For You, for Christmas
December 9, 2012
Note: Yes, I know – like many of you, I’ve been a little busy and I have not kept this up very well. That happens sometimes. Peaks and valleys. Anyway, this is a Christmas present for each of my readers. I’ll try to keep this more current. Don’t forget that there’s more – shorter and more art related than this blog – but more on http://www.munksuncensored.com . I still plan to keep instudiowithjohnstillmunks.wordpress.com for more formal writing than on the uncensored blog. Happy Christmas and enjoy . . . .
For You, for Christmas
I slowly pulled the door shut and said a tiny little prayer for my friend. There was nothing I could do for him.
For just a few seconds, I saw him try to help the “Ton of Fun” – three sisters (or perhaps they really were “cousins”) who were just too damn much fun to drink with during Christmastime or anytime for that matter. One was vomiting all over the floor while my friend slipped and fell on top of one of the other cousins who slipped in her high-heels on top of the third cousin couldn’t stop laughing. The bathroom was tiny – meant for one person, not for a guy in his only good suit dancing with the “Ton of Fun” in a vomit-lubricated, no holds barred, cage match on a filthy tile floor.
I knew he and the Ton of Fun were beyond any hope. I knew I could never un-see what I saw. I went into the other bathroom out of necessity anyway. Most people used the ladies’ room rather than the guys’ because it was cleaner and it worked. I was hoping I would begin to forget what I saw when I walked out.
The place was always an absolute dump. The bartender cashed our checks, paid our tabs, and then cheerfully poured even more happiness for the underachieving intellectuals that could have been so much more.
Like all dive bars, this place had an immortal jukebox. Ours played “House of the Rising Sun” practically non-stop. It was an appropriate song for most of the folks in there. If I hear it after I die, I’ll know where I am heading.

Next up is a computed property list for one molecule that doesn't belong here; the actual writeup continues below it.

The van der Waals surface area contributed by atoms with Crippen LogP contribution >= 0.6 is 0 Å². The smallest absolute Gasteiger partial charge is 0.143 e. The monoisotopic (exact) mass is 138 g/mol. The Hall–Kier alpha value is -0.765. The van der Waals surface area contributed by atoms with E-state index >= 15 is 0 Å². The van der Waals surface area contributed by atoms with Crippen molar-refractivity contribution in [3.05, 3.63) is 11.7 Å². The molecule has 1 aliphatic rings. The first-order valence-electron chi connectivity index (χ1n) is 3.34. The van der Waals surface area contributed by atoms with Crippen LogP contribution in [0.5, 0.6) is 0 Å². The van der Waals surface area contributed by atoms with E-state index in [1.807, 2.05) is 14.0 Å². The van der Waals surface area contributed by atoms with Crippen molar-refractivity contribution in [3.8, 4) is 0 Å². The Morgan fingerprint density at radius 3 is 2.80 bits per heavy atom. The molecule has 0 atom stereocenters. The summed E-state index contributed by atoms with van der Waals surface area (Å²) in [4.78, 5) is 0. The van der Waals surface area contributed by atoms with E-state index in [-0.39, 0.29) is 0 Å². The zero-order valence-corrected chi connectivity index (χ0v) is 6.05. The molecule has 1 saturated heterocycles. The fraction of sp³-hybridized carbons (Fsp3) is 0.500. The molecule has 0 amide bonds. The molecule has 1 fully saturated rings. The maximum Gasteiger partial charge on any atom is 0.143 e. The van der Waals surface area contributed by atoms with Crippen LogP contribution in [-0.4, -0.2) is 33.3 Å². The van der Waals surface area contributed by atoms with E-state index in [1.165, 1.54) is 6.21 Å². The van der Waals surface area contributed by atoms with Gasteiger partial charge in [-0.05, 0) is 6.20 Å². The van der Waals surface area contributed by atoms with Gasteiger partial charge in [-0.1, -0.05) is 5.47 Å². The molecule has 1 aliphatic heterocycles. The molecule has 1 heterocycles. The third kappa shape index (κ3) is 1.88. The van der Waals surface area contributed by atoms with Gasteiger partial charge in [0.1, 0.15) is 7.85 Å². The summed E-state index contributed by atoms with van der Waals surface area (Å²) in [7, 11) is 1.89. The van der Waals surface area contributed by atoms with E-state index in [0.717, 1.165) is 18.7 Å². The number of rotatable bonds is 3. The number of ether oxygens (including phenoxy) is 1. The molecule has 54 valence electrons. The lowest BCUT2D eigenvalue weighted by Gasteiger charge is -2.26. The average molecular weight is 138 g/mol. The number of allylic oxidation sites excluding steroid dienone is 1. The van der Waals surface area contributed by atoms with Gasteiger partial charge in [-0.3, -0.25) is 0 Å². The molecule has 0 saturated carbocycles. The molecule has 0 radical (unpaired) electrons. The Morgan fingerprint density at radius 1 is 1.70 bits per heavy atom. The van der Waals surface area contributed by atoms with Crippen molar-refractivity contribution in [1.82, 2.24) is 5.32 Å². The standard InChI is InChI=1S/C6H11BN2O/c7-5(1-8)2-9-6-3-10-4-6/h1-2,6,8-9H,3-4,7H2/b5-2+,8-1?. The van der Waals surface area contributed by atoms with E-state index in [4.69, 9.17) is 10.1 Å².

Another friend turned around the partition wall toward the ladies’ restroom. I shook my head as we met out side the ladies’ door and motioned for him to use the guys’ restroom. He looked at the door and then back at me. He understood not to look or ask.
“Neither of us should be here, Munks.” he said as he lit his cigarette and peeked around the partition toward the middle of the room where people were singing Christmas carols while “House of the Rising Sun” played in the background. Then he stepped into the guys’ restroom. He knew I agreed.
They bulldozed the building years ago and put up a sandwich shop or some damn thing. The bar’s location itself moved up and across the street, but where it was will always be where it is when people from 1983 think of it.
But at Christmas, it was different. At Christmastime, the bartender wore a Santa hat. Some kind of pathetic garland was wrapped around the place and some lights were always strewn up behind the bar. The girls had Christmas pins on their jackets and some had red scarves or knit hats with some kind of Christmas look. The guys totally avoided anything visibly Christmas except the mistletoe hanging in strategic spots around the bar.